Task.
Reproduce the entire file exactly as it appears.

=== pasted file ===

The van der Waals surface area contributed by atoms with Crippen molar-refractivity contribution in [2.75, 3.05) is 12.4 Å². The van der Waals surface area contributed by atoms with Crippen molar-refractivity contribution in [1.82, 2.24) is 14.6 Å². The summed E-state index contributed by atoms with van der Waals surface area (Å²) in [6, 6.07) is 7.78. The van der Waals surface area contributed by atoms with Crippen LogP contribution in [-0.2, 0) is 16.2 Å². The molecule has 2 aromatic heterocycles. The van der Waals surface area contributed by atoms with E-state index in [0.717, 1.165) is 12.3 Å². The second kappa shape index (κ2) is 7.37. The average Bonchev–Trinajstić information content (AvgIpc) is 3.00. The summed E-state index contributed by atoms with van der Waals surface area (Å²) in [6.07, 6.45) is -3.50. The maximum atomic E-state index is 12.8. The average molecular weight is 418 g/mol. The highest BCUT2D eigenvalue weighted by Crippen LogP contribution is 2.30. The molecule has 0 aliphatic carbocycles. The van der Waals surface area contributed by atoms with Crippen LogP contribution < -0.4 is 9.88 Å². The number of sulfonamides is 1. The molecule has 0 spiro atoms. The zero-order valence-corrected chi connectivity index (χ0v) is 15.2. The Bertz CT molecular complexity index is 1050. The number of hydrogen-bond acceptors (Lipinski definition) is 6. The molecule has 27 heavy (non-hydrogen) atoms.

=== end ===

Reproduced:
The van der Waals surface area contributed by atoms with Crippen molar-refractivity contribution in [2.75, 3.05) is 12.4 Å². The van der Waals surface area contributed by atoms with Crippen molar-refractivity contribution in [1.82, 2.24) is 14.6 Å². The summed E-state index contributed by atoms with van der Waals surface area (Å²) in [6, 6.07) is 7.78. The van der Waals surface area contributed by atoms with Crippen LogP contribution in [-0.2, 0) is 16.2 Å². The molecule has 2 aromatic heterocycles. The van der Waals surface area contributed by atoms with E-state index in [0.717, 1.165) is 12.3 Å². The second kappa shape index (κ2) is 7.37. The average Bonchev–Trinajstić information content (AvgIpc) is 3.00. The summed E-state index contributed by atoms with van der Waals surface area (Å²) in [6.07, 6.45) is -3.50. The maximum atomic E-state index is 12.8. The average molecular weight is 418 g/mol. The highest BCUT2D eigenvalue weighted by Crippen LogP contribution is 2.30. The molecule has 0 aliphatic carbocycles. The van der Waals surface area contributed by atoms with Crippen LogP contribution < -0.4 is 9.88 Å². The number of sulfonamides is 1. The molecule has 0 spiro atoms. The zero-order valence-corrected chi connectivity index (χ0v) is 15.2. The Bertz CT molecular complexity index is 1050. The number of hydrogen-bond acceptors (Lipinski definition) is 6. The molecule has 27 heavy (non-hydrogen) atoms.